The trouble with Arlen Specter, believe it or not, is not that he is Republican.
It’s that he’s all these things.
And the trouble with Arlen Specter’s wishy-washiness on all of the above issues is not that he is listening closely to the Will Of The People and thus following their wishy-washy lead. No, the problem is that Specter’s stance on important issues seems to flow from how much power other Republicans — in the Senate, or back home — will take away from him if he does what he wants.
That’s why he voted for the stimulus bill — but only after extracting cuts in a “half-a-loaf” solution that satisfied nobody but Specter.
That’s why, rather than stick to his pro-choice guns, he gained chairmanship of the Senate Judiciary Committee by declaring he wouldn’t block President Bush’s pro-life judicial nominees.
And that’s why, facing a sudden likely primary challenge from Pat Toomey, Specter flip-flopped again: Instead of supporting the Employee Free Choice Act that smooths the path for union organizing, he is now an opponent.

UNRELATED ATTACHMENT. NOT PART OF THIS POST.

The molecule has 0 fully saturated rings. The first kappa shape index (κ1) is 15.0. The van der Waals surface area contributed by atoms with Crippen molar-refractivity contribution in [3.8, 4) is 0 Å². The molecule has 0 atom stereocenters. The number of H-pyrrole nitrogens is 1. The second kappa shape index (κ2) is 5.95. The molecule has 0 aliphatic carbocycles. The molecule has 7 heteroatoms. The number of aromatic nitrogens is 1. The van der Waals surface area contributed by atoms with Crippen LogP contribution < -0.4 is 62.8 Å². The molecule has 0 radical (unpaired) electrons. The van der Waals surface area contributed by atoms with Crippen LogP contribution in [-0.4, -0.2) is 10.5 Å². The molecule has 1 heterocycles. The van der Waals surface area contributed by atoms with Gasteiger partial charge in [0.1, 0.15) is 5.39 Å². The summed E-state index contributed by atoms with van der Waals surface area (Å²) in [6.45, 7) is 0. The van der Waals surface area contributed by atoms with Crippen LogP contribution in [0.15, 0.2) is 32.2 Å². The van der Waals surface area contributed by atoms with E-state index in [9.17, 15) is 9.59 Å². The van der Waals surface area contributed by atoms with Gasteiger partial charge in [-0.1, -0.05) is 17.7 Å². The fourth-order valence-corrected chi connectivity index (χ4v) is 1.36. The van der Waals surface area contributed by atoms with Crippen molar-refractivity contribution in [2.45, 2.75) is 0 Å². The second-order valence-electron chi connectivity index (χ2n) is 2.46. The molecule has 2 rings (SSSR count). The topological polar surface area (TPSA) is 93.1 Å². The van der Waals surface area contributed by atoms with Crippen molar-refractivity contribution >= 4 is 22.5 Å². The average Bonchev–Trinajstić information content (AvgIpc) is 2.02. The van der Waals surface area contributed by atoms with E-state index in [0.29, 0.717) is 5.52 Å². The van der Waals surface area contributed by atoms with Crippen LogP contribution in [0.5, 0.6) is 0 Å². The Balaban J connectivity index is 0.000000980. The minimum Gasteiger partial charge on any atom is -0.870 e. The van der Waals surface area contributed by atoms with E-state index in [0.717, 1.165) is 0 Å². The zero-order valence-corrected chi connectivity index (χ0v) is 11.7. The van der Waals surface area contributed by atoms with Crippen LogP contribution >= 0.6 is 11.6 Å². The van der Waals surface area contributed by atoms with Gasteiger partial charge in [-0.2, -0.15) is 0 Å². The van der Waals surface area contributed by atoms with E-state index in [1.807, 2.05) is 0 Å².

What are Pennsylvania voters to think, really? If they send him back to the Senate next year, which Specter are they going to get?
I’m no fan of Pat Toomey and his Club for Growth ilk. But Pennsylvania voters might be best served with a Toomey primary victory in 2010. There’s be a cleaner ideological difference between Toomey and his Democratic opponent — thank God, not Chris Matthews — making the results of the election a little more easy to read.
All politicians are subject to party pressures and are liable to flip-flop under duress. With Specter, though, it’s become such a habit that there’s no way to be sure that he ever means what he says. Tomorrow, it’ll probably be something different.
Uncategorized, abortion, arlen specter, club for growth, employee free choice act, pat toomey, republicans, unions